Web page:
Syria’s conflict is tilting to the east of the war-wracked country, where Syrian army forces and Shi’ite allies this week launched several offensives in the desert bordering Iraq and the U.S.-led coalition conducted a series of airstrikes. One strike Wednesday killed a senior Islamic State propagandist. U.S.-backed Sunni rebels also have been mounting raids along the Syria-Iraq border.

Syrian government officials claim to have inflicted heavy losses on IS since Wednesday with attacks by the regime’s Republican Guard to the west of Deir al-Zor and by the Syrian Arab Army’s 104th and 123rd brigades in prolonged skirmishes in the city’s al-Rishdieh and al-Hawiqah districts.

The attacks mark a surge in the regime’s weeks-long military offensive in eastern Syria, which has coincided with repeated hints by the leaders of Iranian-backed Iraqi Shi’ite militias that they may decide to cross the border, move into Syria and link up with the forces of President Bashar al-Assad. The militias have been redoubling their efforts to clear IS fighters from villages on the Iraqi side of the border.

The military movements not only are squeezing Islamic State and hindering the jihadists from going back and forth across the border, which in the past they have used to great tactical advantage, according to analysts. They also appear to be tied to a jockeying for position among rival local forces backed by different powers, raising the specter of Syria’s partition, dividing the country into zones of influence.

Aron Lund, an analyst at The Century Foundation, a U.S.-based research institution, says the moves are not just about driving out IS from eastern Syria, but preventing rivals from filling the void.

“The presence of foreign embeds and air cover for many of the forces now fighting in Syria – Russian and Iranian troops on Assad’s side, Americans with the Kurds, Turkish special forces among some rebels, Jordanian and American or even Norwegian advisers among other rebels – is another driver of the eastward motion,” Lund said.

“As the Islamic State contracts, Assad and some of his rivals are hurrying to grab as much as they can of the Euphrates and border areas, while they are still in play,” he added in an email to VOA.

Some U.S. analysts argue that the push eastward by Assad’s forces — which escalated after May 4 Russian-brokered “peace talks” in the Kazakh capital of Astana that saw Moscow, Tehran and Ankara sign off on a cease-fire for four western and southern Syria territories — is part of a Damascus-Tehran plan to block the United States and any proxy forces from expanding into eastern Syria.

“These movements suggest that pro-regime forces intend to insert themselves into the campaigns against IS in Raqqa city and Deir al-Zor province – thereby preempting long-term expansion by the U.S. in eastern Syria,” said Chris Kozak of the Institute for the Study of War, a Washington-based research institution.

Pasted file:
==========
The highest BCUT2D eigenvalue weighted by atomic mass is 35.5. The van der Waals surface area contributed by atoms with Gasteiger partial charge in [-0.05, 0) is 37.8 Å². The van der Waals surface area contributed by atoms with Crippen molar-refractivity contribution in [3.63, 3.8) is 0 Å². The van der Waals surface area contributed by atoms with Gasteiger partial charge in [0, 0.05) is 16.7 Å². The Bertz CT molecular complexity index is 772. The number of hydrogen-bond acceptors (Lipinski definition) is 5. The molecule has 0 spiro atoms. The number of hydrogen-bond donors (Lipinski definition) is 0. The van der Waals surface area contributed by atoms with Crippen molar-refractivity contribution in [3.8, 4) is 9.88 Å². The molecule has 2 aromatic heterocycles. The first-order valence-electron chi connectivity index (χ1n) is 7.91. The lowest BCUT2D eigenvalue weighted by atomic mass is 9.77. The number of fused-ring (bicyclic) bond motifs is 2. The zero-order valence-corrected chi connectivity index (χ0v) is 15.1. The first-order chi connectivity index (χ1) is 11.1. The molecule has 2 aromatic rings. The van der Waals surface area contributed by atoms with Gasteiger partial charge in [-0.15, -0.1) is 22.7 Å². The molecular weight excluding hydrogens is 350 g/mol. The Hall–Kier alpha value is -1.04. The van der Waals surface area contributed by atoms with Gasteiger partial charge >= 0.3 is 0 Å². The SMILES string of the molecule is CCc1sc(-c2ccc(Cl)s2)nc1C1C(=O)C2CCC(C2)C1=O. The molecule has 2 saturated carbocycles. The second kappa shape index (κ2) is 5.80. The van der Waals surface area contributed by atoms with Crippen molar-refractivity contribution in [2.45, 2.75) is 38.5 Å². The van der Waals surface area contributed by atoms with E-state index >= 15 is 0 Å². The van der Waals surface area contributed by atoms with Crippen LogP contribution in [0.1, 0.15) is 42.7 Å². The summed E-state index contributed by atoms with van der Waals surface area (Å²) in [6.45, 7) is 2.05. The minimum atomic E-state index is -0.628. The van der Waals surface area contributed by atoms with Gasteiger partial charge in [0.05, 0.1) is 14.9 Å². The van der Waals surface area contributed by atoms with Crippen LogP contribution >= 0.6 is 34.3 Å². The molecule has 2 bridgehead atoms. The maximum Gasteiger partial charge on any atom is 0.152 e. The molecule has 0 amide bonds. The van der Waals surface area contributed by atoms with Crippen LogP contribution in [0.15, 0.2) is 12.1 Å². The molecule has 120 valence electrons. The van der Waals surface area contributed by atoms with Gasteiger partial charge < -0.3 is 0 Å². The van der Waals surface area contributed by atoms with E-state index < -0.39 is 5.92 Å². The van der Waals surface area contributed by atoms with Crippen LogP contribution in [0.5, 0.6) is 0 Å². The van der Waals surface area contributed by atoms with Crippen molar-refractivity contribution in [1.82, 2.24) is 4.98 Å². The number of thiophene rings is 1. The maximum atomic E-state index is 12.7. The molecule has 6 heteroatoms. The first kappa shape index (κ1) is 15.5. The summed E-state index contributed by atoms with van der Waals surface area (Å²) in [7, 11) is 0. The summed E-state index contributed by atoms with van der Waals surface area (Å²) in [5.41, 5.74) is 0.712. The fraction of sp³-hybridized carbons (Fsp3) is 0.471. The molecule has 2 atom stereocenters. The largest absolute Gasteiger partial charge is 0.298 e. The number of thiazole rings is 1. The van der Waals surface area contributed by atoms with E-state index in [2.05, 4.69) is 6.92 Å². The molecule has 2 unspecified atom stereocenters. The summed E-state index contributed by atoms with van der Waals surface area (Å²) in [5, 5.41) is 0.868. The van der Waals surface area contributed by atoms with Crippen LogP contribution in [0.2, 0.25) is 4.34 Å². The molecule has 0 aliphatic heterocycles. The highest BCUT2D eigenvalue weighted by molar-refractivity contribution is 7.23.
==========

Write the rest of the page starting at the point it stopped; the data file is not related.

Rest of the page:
The institute has warned that a linking of Assad’s forces with Iraq’s Iranian-backed militias would strengthen Tehran’s hand in both Syria and Iraq across the Levant, undermining the Trump administration’s stated aim of opposing the expansion of Iranian influence in the region. It has advocated that the U.S. refocus its campaign against IS in Syria toward Deir al-Zor province as “a long-term base for operations against both IS and the Russo-Iranian Coalition in Syria.”

Airstrikes, launched by both the U.S.-led coalition and the Syrian regime, as well as Iraqi government warplanes, continued to pummel parts of eastern Syria into Thursday, reported the Syrian Observatory for Human Rights, a Britain-based watchdog that relies on a network of activists inside Syria for its information. The observatory had no details on casualties, but last week, the U.N.’s human rights chief warned of a “rising toll of civilian deaths” in both Deir al-Zor and Raqqa, the one-time de facto capital of IS.

Zeid Ra’ad al-Hussein, United Nations High Commissioner for Human Rights, called in a statement for all air forces operating in Syria to take greater care to distinguish between legitimate military targets and civilians. His statement came after reports of at least 35 civilian deaths in an airstrike on al-Mayadin, a town held by the jihadists near Deir al-Zor.

Some of the civilians were thought to be family members of foreign IS fighters. Many of the group’s fighters have been massing in Syria’s Euphrates basin area after fleeing from other fronts in both Syria and Iraq. Spokesmen for the U.S.-led coalition say they try to be careful to avoid civilian casualties in airstrikes, but are faced with challenges because jihadists are mixed in with civilians and use them as human shields.

On Sunday, U.S. Defense Secretary Jim Mattis said in an interview with CBS the Pentagon was doing “everything humanly possible” to avoid noncombatant casualties as it pursued “annihilation tactics against IS.” Some NGO’s say the civilian death toll is likely to climb amid President Donald Trump’s accelerated pace of combat.

The U.S.-led coalition has officially acknowledged responsibility for more than 450 civilian deaths since its bombing campaign began in 2014, including 105 in Mosul, Iraq in March.


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